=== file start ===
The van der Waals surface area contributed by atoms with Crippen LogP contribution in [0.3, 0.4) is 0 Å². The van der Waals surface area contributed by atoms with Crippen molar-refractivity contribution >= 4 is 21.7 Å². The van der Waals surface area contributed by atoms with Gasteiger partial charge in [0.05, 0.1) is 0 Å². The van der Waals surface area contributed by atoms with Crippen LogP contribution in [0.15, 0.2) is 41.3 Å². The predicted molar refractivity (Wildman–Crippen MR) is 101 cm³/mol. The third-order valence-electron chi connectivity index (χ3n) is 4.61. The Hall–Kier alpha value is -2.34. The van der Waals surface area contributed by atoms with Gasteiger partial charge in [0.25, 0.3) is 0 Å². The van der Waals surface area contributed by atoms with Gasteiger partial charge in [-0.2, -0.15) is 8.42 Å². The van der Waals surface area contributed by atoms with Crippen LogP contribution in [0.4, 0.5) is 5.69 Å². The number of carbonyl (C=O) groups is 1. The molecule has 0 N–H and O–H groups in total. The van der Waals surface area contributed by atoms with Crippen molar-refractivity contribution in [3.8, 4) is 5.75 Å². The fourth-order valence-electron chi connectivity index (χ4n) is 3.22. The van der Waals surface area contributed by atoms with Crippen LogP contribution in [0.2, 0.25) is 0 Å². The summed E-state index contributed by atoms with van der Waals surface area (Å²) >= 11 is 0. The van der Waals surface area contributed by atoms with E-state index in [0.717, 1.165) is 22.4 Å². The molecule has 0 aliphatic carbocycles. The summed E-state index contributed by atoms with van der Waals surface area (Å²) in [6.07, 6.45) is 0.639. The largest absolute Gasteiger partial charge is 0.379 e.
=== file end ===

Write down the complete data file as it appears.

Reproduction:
The van der Waals surface area contributed by atoms with Crippen LogP contribution in [0.3, 0.4) is 0 Å². The van der Waals surface area contributed by atoms with Crippen molar-refractivity contribution >= 4 is 21.7 Å². The van der Waals surface area contributed by atoms with Gasteiger partial charge in [0.05, 0.1) is 0 Å². The van der Waals surface area contributed by atoms with Crippen LogP contribution in [0.15, 0.2) is 41.3 Å². The predicted molar refractivity (Wildman–Crippen MR) is 101 cm³/mol. The third-order valence-electron chi connectivity index (χ3n) is 4.61. The Hall–Kier alpha value is -2.34. The van der Waals surface area contributed by atoms with Gasteiger partial charge in [0.25, 0.3) is 0 Å². The van der Waals surface area contributed by atoms with Gasteiger partial charge in [-0.2, -0.15) is 8.42 Å². The van der Waals surface area contributed by atoms with Crippen LogP contribution in [0.4, 0.5) is 5.69 Å². The number of carbonyl (C=O) groups is 1. The molecule has 0 N–H and O–H groups in total. The van der Waals surface area contributed by atoms with Crippen molar-refractivity contribution in [3.8, 4) is 5.75 Å². The fourth-order valence-electron chi connectivity index (χ4n) is 3.22. The van der Waals surface area contributed by atoms with Crippen LogP contribution in [0.2, 0.25) is 0 Å². The summed E-state index contributed by atoms with van der Waals surface area (Å²) >= 11 is 0. The van der Waals surface area contributed by atoms with E-state index in [0.717, 1.165) is 22.4 Å². The molecule has 0 aliphatic carbocycles. The summed E-state index contributed by atoms with van der Waals surface area (Å²) in [6.07, 6.45) is 0.639. The largest absolute Gasteiger partial charge is 0.379 e.